The International Monetary Fund says it will delay a decision by a year on whether or not to include China's money in its basket of reserve currencies.
Reserve currencies are held by central banks to pay off international debt obligations or influence exchange rates. These include the dollar, yen, euro and the pound. IMF reserve currencies are supposed to be freely usable and widely traded internationally. China strictly controls its currency exchange rate and the flow of currency in and out of the country.
Christopher Whalen of the Kroll Bond Rating Agency said China's yuan was not likely to become a reserve currency until and unless Beijing allowed it to move and trade freely.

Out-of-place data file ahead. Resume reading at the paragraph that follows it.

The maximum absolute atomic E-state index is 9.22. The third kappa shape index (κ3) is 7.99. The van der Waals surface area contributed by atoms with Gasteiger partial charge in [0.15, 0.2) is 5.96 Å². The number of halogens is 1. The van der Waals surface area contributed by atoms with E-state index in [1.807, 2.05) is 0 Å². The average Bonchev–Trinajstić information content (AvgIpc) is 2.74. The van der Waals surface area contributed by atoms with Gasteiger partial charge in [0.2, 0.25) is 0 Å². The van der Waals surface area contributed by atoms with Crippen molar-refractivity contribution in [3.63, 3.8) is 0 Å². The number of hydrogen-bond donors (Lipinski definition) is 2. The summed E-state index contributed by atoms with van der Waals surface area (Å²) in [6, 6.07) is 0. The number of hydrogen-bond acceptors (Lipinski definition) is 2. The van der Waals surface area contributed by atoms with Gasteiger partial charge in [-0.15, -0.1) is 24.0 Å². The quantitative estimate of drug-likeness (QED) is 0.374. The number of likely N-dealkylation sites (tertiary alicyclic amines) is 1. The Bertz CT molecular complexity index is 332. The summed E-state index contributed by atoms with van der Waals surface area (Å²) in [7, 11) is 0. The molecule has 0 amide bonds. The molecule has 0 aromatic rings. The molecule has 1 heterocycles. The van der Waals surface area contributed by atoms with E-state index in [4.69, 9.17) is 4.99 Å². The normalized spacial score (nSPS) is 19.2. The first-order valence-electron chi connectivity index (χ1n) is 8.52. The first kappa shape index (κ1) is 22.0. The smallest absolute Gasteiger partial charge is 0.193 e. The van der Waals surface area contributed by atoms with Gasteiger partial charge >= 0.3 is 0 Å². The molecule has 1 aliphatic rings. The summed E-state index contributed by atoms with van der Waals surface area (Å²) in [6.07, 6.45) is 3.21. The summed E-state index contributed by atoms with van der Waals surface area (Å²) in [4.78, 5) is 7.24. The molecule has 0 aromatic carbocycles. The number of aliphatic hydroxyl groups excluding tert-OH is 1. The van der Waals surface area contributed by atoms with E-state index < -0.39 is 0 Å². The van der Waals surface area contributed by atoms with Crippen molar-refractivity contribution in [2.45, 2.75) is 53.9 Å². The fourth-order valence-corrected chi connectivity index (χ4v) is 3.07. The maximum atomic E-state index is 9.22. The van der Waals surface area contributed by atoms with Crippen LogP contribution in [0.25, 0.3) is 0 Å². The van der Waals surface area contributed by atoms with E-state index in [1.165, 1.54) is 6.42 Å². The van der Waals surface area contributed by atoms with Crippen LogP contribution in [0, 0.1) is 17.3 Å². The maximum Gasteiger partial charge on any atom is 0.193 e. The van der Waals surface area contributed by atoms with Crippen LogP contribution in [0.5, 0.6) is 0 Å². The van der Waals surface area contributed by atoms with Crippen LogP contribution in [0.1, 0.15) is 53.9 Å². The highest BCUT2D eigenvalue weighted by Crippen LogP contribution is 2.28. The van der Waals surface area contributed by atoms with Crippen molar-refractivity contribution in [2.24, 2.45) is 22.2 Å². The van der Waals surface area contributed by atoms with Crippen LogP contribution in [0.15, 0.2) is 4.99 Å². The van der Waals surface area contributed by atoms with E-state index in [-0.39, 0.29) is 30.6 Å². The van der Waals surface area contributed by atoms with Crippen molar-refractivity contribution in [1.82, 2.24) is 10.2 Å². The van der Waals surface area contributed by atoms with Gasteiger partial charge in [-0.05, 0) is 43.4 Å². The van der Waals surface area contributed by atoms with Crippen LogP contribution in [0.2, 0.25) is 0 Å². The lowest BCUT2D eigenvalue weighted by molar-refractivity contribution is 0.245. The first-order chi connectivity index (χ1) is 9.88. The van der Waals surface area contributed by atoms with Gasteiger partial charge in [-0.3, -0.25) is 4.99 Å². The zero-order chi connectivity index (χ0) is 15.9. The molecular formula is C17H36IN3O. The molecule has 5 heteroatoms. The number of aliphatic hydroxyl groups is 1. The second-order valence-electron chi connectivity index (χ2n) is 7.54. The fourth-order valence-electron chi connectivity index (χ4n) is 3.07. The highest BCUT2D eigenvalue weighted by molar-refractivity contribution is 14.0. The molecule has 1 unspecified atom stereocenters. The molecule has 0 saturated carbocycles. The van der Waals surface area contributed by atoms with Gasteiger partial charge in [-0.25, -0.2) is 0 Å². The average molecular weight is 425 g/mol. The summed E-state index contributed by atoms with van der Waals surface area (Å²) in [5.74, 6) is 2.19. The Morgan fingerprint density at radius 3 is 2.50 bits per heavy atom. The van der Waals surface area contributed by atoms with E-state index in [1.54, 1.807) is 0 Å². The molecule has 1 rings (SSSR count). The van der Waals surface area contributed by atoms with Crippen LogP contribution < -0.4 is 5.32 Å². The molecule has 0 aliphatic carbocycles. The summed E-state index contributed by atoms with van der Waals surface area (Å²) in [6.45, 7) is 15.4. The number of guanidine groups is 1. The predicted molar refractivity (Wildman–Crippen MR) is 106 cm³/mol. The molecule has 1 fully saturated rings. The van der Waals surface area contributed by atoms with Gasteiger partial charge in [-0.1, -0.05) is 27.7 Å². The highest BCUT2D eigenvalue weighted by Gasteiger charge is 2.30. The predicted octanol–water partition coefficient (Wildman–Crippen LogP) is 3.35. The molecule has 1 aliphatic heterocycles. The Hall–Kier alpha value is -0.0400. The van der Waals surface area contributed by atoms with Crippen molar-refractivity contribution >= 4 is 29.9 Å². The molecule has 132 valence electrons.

China's government roiled foreign currency and stock markets recently when it allowed the value of its yuan to drop sharply. Beijing said it was a move toward a more market-oriented method of determining exchange rates. Beijing's critics said it was a move to give Chinese exports a price advantage on global markets.
Some information for this report came from Reuters.